2. Talk to your doctor about medicines. Some medicines may help with problems with joints and muscles, blood vessels, kidneys, lungs or the digestive system. Always talk to your doctor or pharmacist before you start taking any medicines as even natural and over-the-counter medicines can have side effects.
3. Manage Raynaud’s phenomenon. Minimise exposure to cold and sudden temperature changes. Make sure your whole body is kept warm and protect your hands and feet with gloves and warm socks. Avoid cigarette smoke.
4. Look after your skin. Keep skin clean, well-lubricated and warm to help prevent dryness and infections.
5. Live a healthy life. Regular physical activity will help keep your skin and joints flexible and boost circulation. A healthy diet, including frequent small meals rather than the usual large meals, may help reduce problems with the digestive system. Stop smoking and reduce stress to help your overall health and wellbeing.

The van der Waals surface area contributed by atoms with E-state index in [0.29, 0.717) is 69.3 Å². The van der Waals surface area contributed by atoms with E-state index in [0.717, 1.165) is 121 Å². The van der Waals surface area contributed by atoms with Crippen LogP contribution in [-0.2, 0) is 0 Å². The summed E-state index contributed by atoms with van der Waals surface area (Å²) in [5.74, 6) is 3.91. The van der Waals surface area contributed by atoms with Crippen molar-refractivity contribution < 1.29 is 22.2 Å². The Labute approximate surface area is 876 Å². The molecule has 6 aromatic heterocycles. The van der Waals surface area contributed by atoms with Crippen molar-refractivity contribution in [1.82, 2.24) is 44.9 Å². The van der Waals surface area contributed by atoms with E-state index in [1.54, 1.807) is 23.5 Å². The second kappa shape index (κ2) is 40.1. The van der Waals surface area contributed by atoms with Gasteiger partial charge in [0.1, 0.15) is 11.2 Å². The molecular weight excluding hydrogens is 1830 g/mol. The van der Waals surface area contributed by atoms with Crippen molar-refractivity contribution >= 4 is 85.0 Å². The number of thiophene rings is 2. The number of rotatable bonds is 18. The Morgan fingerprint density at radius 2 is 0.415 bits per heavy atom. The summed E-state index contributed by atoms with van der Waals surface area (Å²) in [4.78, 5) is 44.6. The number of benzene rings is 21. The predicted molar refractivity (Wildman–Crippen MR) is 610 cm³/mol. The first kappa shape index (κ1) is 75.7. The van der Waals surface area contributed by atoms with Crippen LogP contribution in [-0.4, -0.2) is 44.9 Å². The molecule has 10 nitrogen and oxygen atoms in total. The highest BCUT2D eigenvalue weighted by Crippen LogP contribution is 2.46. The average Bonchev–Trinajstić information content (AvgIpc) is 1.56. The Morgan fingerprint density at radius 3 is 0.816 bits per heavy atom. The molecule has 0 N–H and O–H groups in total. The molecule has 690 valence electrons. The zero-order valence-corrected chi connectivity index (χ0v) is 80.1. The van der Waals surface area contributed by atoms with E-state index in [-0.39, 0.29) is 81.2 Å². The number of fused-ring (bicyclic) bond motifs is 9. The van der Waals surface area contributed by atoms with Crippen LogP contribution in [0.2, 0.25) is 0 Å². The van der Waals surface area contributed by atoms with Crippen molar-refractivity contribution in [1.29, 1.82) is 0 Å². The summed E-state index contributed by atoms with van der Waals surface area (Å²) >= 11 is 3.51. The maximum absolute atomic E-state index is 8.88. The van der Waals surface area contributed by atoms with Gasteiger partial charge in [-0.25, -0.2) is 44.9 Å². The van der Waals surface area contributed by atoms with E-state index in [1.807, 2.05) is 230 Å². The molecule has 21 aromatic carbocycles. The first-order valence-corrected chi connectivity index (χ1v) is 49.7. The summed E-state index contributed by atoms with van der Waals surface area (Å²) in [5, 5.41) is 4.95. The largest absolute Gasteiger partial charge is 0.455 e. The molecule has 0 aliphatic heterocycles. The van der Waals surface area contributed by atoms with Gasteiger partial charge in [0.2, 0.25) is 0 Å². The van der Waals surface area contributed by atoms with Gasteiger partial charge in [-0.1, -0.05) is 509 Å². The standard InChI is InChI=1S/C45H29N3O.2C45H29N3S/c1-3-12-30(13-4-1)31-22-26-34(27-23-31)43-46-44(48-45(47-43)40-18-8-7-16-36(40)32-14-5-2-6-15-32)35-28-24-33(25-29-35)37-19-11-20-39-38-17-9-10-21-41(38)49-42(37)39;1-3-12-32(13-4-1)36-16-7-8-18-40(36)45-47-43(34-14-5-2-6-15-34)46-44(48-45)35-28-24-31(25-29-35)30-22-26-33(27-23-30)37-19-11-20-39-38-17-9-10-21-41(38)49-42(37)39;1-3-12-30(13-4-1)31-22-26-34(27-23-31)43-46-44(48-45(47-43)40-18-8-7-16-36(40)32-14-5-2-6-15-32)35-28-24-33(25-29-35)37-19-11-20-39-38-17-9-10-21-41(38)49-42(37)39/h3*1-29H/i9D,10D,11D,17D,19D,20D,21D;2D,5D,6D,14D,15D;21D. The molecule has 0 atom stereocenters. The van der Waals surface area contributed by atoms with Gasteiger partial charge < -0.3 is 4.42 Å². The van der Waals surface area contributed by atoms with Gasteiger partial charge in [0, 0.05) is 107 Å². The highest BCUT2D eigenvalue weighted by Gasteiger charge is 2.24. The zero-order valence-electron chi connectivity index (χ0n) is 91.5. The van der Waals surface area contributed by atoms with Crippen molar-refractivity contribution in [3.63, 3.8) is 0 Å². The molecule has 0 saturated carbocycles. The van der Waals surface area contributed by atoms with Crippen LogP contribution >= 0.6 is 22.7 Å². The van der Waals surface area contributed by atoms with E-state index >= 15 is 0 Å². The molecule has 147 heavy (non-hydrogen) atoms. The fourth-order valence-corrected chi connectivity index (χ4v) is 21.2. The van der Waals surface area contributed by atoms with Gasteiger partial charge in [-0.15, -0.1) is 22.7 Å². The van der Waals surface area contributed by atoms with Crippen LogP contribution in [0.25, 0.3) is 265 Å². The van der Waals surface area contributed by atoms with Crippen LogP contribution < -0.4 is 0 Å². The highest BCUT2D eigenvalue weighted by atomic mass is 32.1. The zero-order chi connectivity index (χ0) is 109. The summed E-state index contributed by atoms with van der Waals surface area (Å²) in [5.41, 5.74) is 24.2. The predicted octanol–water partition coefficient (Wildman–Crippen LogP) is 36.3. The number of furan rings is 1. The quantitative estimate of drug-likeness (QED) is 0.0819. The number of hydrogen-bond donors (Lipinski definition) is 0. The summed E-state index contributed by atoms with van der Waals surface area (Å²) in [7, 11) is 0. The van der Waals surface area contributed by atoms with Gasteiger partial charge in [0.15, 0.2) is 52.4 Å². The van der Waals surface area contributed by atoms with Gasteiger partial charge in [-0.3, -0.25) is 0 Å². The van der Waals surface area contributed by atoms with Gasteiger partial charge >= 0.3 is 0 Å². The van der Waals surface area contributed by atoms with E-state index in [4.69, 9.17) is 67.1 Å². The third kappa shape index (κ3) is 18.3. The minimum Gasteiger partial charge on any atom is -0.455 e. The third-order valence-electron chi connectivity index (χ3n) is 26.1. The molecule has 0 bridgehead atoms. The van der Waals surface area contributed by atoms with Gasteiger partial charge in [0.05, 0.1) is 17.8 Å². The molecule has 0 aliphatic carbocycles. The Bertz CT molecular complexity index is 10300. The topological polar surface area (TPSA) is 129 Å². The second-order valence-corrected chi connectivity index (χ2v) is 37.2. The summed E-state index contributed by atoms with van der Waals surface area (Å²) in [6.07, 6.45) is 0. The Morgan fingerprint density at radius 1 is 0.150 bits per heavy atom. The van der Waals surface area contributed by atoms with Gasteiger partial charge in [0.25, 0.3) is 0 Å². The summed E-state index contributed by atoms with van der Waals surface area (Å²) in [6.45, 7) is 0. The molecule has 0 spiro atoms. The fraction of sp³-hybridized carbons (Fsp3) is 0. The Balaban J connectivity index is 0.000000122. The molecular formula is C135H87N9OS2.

6. Acknowledge your feelings and seek support. As there is no cure for scleroderma and it can affect many parts of your life, it is natural to feel scared, frustrated, sad and sometimes angry. Be aware of these feelings and get help if they start affecting your daily life.
© Copyright Arthritis Australia 2007. Reviewed May 2015.
Disclaimer: This sheet is published by Arthritis Australia for information purposes only and should not be used in place of professional advice.
Source: A full list of the references used to compile this sheet is available from your local Arthritis Office. The Australian General Practice Network, Australian Physiotherapy Association, Australian Practice Nurses Association, Pharmaceutical Society of Australia and Royal Australian College of General Practitioners contributed to the development of this information sheet. The Australian Government has provided funding to support this project.